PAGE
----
Anti-racism statement

Monash University recognises the Traditional Owners of the unceded lands that its Australian campuses and other Australian delivery locations are located on and pays respects to their Elders, past and present.

Anti-racism involves actively working to break down and combat racist policies, practices, culture and ideas. Anti-racism is about more than being ‘not racist’, it involves deliberate action to challenge prejudice and race-based discrimination experienced by individuals as well as racism institutionally within organisations, communities and society. To be anti-racist is to be equipped with the skills to make our community and society a safer and more respectful and equitable place.

Our commitment to eliminating discrimination towards Indigenous Australians

Monash is striving for a community that fosters meaningful understanding and engagement with Indigenous Peoples, cultures and knowledge around the world, and actively supports Indigenous Australian student and staff success. The University acknowledges the ongoing, negative effects of colonisation and the devastating impacts of this on Aboriginal and Torres Strait Islander families, communities and Country. The University is actively assisting to dismantle the systems of power and oppression which cause racism and discrimination towards Indigenous Australians.

Our commitment to eliminating discrimination at Monash

Monash University actively embraces and celebrates its diverse cultural, religious and linguistic community, and understands that this diversity enriches all teaching, research and engagement activities. Our commitment to a diverse, inclusive and equitable community for all is a foundational principle for the development of a rich culture at Monash University, where all members of the community are treated with fairness and respect - as embodied in Impact 2030.

Monash is striving to ensure our communities are free from racism, which we understand broadly to encompass all forms of discrimination based on race, ethnicity, nationality, culture and religion. Monash rejects all forms of racism including racial discrimination, harassment and vilification. The University is focused on eliminating racism and discrimination that is directed towards Aboriginal and Torres Strait Islander Peoples, as well as that directed against other peoples of diverse races, ethnicities, nationalities, cultures and religions.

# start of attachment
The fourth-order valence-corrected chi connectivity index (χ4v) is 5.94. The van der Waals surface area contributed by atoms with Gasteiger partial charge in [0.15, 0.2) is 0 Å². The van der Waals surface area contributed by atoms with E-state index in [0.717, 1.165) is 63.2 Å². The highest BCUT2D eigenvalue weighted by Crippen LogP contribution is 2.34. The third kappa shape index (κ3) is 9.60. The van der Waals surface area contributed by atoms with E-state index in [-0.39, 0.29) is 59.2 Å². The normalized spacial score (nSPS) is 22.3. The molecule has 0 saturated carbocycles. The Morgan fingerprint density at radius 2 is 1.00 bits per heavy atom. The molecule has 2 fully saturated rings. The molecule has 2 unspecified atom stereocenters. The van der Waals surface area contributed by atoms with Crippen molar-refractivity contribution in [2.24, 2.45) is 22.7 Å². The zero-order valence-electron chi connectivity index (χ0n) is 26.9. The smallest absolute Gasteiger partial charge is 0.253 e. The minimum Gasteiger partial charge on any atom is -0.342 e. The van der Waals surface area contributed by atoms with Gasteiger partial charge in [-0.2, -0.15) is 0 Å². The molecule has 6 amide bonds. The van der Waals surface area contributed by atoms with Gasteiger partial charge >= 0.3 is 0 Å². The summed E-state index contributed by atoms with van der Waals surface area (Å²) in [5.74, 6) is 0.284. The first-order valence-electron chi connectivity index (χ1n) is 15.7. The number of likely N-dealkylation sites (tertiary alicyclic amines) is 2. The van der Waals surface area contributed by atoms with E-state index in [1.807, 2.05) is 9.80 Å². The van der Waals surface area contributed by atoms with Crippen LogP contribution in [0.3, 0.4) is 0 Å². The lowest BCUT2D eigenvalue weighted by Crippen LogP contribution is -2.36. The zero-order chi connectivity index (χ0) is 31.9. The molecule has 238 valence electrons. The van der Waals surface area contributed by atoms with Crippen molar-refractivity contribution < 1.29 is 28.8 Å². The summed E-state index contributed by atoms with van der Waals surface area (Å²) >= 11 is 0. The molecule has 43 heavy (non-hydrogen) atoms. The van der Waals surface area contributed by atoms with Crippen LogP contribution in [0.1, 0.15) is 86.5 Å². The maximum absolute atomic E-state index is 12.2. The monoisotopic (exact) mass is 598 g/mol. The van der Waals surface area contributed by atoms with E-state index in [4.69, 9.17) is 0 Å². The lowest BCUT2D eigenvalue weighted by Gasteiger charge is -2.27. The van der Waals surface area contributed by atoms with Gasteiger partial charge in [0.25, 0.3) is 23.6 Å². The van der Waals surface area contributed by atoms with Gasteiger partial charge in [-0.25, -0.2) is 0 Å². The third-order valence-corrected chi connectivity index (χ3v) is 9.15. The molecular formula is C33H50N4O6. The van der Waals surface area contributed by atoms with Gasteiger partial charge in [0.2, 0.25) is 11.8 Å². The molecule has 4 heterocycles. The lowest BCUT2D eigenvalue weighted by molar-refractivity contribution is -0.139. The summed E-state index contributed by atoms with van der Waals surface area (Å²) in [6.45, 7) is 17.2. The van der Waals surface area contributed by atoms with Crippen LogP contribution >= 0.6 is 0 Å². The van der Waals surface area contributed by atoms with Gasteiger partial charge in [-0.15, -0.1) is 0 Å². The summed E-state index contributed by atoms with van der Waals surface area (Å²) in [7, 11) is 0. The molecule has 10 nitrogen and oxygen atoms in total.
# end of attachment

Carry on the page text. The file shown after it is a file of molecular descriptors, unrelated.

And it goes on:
The University recognises that racism manifests in many different ways across our communities and broader society. This includes direct and indirect racial discrimination, racial vilification, and racial harassment including but not limited to: antisemitism1, islamophobia2 and xenophobia3.

Monash understands that racism occurs due to an imbalance of power and privilege and that racism can be compounded by other forms of oppression and discrimination. We ground our prevention initiatives in this understanding.

If you have experienced racism

The University encourages staff, students and others engaged with the Monash community to disclose or report incidents of racial discrimination, harassment or vilification to the University in order for appropriate action to be taken, to ensure our study and work environments are places of safety and respect.

Disclose or report an incident

Need further clarification on this statement?

View our fact sheet to find out further context and information.

Access our fact sheet

1 We have adopted the International Holocaust Remembrance Alliance definition of antisemitism:  “Antisemitism is a certain perception of Jews, which may be expressed as hatred toward Jews. Rhetorical and physical manifestations of antisemitism are directed toward Jewish or non-Jewish individuals and/or their property, toward Jewish community institutions and religious facilities.”  We use this definition as a guide to understanding antisemitism, and note the clarifications recommended by the UK Home Affairs Select Committee. This does not change our commitment to Freedom of Speech.

2 The fear of and hostility toward Muslims and Islam that is driven by racism and that leads to exclusionary, discriminatory, and violent actions targeting Muslims and those perceived as Muslim. As adopted from Todd Green’s definition of Islamophobia, Oxford Bibliographies.

3 A fear, prejudice or hatred of people based on the perception that they are outsiders or foreigners within the community which can include behaviours that seek to harass, vilify and discriminate.